The Legacy of the Dominican Bodega

Bodega owner Juan Soto opened his 103 Manhattan Grocery Corp. in 1995 in the Upper West Side. (Photo by Mariela Lombard via El Diario)

Bodega owner Juan Soto opened 103 Manhattan Grocery Corp. in 1995 on the Upper West Side. (Photo by Mariela Lombard via El Diario)

Seventy thousand dollars in three payments. This is the amount that Juan Soto – along with two partners – paid when he acquired a business that would become one of the Bronx’s first bodegas.

He was only 21 when he left his native Santo Domingo to start anew in New York, where he arrived on Jan. 13, 1970.

Miguel López was the owner of the store at the time. It was located on Watson and Manor, number 1579. In November 1975, after the paperwork was done, Soto had a prosperous business in his hands, as well as the headaches and sleepless nights that come with that.

Soto and his partners named the bodega “S y N,” after their last names Soto and Novoa. According to the veteran bodeguero, they sold the usual: beer, soda, cigarettes, dog food, mayonnaise… He adds that he does not remember selling any items imported from the Dominican Republic; their stock consisted of basic home necessities.

The business stayed in the family for 10 years, growing and changing with the neighborhood. Five years later, Soto decided to sell it to other relatives because he had bought two other bodegas. Today, he only has one, Grocery Corporation, located on 62 Manhattan Ave. at the corner of 103rd Street.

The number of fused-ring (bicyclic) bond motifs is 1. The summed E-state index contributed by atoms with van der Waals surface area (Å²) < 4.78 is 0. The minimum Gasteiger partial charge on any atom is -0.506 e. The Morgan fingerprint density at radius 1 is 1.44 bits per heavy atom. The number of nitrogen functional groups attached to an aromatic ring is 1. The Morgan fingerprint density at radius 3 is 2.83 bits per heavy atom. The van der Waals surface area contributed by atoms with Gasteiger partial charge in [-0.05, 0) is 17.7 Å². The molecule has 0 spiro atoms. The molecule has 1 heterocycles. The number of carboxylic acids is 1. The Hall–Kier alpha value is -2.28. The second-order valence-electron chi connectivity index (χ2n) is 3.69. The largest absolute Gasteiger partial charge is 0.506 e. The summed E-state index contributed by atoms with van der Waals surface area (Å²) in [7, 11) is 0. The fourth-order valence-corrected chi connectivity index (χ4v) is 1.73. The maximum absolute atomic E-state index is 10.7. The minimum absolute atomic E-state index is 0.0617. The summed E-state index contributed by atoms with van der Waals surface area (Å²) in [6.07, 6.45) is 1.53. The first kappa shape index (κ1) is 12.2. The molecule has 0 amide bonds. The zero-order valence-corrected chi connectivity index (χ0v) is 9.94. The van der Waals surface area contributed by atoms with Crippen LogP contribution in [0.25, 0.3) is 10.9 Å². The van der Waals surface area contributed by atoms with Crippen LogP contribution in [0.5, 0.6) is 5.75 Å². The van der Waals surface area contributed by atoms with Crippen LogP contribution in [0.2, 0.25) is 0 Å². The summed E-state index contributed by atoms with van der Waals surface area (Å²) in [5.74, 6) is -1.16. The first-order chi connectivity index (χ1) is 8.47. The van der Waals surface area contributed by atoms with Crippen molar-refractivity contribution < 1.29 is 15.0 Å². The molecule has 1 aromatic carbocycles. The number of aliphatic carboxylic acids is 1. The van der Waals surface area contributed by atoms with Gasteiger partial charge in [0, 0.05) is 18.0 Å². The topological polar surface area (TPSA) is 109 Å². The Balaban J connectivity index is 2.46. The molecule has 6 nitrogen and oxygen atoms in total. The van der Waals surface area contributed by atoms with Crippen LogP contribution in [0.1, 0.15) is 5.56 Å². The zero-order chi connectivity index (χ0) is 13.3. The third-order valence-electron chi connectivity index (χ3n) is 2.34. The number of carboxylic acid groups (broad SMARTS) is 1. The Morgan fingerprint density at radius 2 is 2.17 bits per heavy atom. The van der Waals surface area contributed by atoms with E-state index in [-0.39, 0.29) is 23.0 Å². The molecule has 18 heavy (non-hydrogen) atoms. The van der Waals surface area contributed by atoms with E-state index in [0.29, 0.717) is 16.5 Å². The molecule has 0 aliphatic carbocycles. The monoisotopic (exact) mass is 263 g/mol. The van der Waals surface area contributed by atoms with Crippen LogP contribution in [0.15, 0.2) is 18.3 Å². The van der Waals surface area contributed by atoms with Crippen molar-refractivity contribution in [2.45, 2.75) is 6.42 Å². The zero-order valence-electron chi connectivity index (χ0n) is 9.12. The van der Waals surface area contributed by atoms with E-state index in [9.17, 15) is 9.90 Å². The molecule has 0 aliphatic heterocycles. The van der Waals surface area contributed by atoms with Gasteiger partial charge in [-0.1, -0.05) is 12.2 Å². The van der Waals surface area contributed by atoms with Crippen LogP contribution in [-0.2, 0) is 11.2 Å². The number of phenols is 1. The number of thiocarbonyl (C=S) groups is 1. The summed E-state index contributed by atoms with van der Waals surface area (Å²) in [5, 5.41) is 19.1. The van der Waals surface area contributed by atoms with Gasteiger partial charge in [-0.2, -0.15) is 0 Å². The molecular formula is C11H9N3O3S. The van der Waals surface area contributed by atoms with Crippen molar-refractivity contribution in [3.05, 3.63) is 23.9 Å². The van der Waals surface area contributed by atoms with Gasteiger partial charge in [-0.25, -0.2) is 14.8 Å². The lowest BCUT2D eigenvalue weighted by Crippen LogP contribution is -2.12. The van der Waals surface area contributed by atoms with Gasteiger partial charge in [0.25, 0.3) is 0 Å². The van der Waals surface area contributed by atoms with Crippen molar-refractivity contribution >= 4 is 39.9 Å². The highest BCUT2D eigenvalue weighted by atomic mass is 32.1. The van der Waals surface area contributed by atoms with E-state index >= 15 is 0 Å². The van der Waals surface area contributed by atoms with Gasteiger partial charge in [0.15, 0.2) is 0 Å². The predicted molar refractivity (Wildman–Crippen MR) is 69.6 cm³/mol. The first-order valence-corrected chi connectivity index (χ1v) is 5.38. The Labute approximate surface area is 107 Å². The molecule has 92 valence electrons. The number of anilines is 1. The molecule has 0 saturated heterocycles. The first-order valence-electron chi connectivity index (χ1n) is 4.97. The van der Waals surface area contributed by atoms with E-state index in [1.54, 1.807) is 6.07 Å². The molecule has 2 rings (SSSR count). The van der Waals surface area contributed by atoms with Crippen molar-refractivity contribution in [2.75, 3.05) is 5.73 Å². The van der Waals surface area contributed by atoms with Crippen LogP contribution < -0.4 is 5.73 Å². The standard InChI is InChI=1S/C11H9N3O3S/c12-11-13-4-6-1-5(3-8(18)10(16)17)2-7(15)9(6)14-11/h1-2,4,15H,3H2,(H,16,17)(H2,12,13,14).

It was not easy, remembers Soto, and there were ups and downs. “As my dad used to say, now we live well; there wasn’t even water where he lived. Now we have everything here,” he said.

(…)

His priority was always his wife Altagracia and their five children. He admits that he was always afraid that the kids would end up in the bodega, so he worked hard to send them all to college. Today, the children are between the ages of 25 and 40, and two of them are psychologists.

Witness to change

Soto has seen his neighborhood change up-close. He remembers that, when he opened his business, the area was mostly African American and Puerto Rican. “I was lucky to be in the projects. Although it wasn’t great, you got used to it. How could it be bad? There will always be business where people live,” he says.

(…)

Soto has seven employees in rotating shifts and says that, even though his expenses have increased considerably, his business still gives him a good percentage of earnings. He will soon follow his wife’s steps: She retired after 20 years working at the bodega. “She worked with me a lot and got tired of it.”

The social impact

Like Soto, thousands of Dominicans left their country after the political instability left by the 1965 civil war. “The influx of Dominicans was possible thanks to multiple factors, including the aftermath of the war, the endless demand for cheap labor in New York, and the relaxation of emigration restrictions during Trujillo’s time,” said wrote Gabriel Haslip-Viera in his essay “The Evolution of the Latino Community in New York City.”

Many of the people who came to New York ‒ a city with a high unemployment rate and on the brink of bankruptcy ‒ “were forced to find work in non-traditional industries or create entrepreneurial opportunities for themselves,” said María Cristina García in a documentary by Immigrant News.